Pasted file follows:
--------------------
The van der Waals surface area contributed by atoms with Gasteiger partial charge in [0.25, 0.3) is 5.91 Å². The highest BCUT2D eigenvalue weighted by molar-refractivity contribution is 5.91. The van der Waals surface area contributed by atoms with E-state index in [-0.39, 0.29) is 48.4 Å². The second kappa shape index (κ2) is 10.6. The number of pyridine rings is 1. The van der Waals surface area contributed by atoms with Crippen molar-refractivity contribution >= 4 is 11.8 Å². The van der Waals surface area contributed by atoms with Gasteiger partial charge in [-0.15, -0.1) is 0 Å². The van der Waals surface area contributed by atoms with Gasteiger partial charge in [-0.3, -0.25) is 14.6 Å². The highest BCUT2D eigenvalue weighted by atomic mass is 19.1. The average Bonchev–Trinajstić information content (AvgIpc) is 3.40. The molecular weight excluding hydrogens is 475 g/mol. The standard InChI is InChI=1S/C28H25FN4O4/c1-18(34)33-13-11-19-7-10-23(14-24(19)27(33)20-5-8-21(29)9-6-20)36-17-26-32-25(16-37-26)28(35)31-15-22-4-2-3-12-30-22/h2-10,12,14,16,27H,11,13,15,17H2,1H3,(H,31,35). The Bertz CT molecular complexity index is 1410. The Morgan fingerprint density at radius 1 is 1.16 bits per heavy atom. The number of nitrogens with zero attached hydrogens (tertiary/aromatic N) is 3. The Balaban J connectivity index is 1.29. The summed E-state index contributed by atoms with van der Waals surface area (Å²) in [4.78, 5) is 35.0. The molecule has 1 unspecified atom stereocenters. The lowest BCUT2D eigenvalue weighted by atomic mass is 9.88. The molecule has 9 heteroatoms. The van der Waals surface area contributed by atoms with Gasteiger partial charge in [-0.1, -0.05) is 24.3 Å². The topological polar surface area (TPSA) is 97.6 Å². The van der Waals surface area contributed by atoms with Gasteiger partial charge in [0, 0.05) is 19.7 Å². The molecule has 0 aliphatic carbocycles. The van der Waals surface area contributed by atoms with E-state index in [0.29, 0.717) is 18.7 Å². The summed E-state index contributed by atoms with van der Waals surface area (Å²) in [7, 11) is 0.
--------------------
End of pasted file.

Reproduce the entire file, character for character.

The van der Waals surface area contributed by atoms with Gasteiger partial charge in [0.25, 0.3) is 5.91 Å². The highest BCUT2D eigenvalue weighted by molar-refractivity contribution is 5.91. The van der Waals surface area contributed by atoms with E-state index in [-0.39, 0.29) is 48.4 Å². The second kappa shape index (κ2) is 10.6. The number of pyridine rings is 1. The van der Waals surface area contributed by atoms with Crippen molar-refractivity contribution >= 4 is 11.8 Å². The van der Waals surface area contributed by atoms with Gasteiger partial charge in [-0.15, -0.1) is 0 Å². The van der Waals surface area contributed by atoms with Gasteiger partial charge in [-0.3, -0.25) is 14.6 Å². The highest BCUT2D eigenvalue weighted by atomic mass is 19.1. The average Bonchev–Trinajstić information content (AvgIpc) is 3.40. The molecular weight excluding hydrogens is 475 g/mol. The standard InChI is InChI=1S/C28H25FN4O4/c1-18(34)33-13-11-19-7-10-23(14-24(19)27(33)20-5-8-21(29)9-6-20)36-17-26-32-25(16-37-26)28(35)31-15-22-4-2-3-12-30-22/h2-10,12,14,16,27H,11,13,15,17H2,1H3,(H,31,35). The Bertz CT molecular complexity index is 1410. The Morgan fingerprint density at radius 1 is 1.16 bits per heavy atom. The number of nitrogens with zero attached hydrogens (tertiary/aromatic N) is 3. The Balaban J connectivity index is 1.29. The summed E-state index contributed by atoms with van der Waals surface area (Å²) in [4.78, 5) is 35.0. The molecule has 1 unspecified atom stereocenters. The lowest BCUT2D eigenvalue weighted by atomic mass is 9.88. The molecule has 9 heteroatoms. The van der Waals surface area contributed by atoms with Gasteiger partial charge in [-0.1, -0.05) is 24.3 Å². The topological polar surface area (TPSA) is 97.6 Å². The van der Waals surface area contributed by atoms with Gasteiger partial charge in [0, 0.05) is 19.7 Å². The molecule has 0 aliphatic carbocycles. The van der Waals surface area contributed by atoms with E-state index in [0.29, 0.717) is 18.7 Å². The summed E-state index contributed by atoms with van der Waals surface area (Å²) in [7, 11) is 0.